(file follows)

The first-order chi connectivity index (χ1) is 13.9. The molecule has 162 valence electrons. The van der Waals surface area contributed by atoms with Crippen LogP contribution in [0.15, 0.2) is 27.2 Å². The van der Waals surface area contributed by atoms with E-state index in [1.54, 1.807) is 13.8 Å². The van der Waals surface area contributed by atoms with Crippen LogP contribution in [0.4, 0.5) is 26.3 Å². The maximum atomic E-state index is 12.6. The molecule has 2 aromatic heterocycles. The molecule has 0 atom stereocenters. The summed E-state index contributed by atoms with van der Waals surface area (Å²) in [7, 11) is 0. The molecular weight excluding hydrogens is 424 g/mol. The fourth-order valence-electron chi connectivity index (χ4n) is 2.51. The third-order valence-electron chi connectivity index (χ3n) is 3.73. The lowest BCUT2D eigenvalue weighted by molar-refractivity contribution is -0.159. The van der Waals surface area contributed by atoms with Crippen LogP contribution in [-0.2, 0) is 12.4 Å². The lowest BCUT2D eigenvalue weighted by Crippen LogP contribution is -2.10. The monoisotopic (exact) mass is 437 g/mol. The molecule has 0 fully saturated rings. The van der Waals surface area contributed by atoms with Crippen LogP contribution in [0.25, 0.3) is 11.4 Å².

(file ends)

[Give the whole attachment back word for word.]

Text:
The first-order chi connectivity index (χ1) is 13.9. The molecule has 162 valence electrons. The van der Waals surface area contributed by atoms with Crippen LogP contribution in [0.15, 0.2) is 27.2 Å². The van der Waals surface area contributed by atoms with E-state index in [1.54, 1.807) is 13.8 Å². The van der Waals surface area contributed by atoms with Crippen LogP contribution in [0.4, 0.5) is 26.3 Å². The maximum atomic E-state index is 12.6. The molecule has 2 aromatic heterocycles. The molecule has 0 atom stereocenters. The summed E-state index contributed by atoms with van der Waals surface area (Å²) in [7, 11) is 0. The molecular weight excluding hydrogens is 424 g/mol. The fourth-order valence-electron chi connectivity index (χ4n) is 2.51. The third-order valence-electron chi connectivity index (χ3n) is 3.73. The lowest BCUT2D eigenvalue weighted by molar-refractivity contribution is -0.159. The van der Waals surface area contributed by atoms with Crippen LogP contribution in [-0.2, 0) is 12.4 Å². The lowest BCUT2D eigenvalue weighted by Crippen LogP contribution is -2.10. The monoisotopic (exact) mass is 437 g/mol. The molecule has 0 fully saturated rings. The van der Waals surface area contributed by atoms with Crippen LogP contribution in [0.25, 0.3) is 11.4 Å².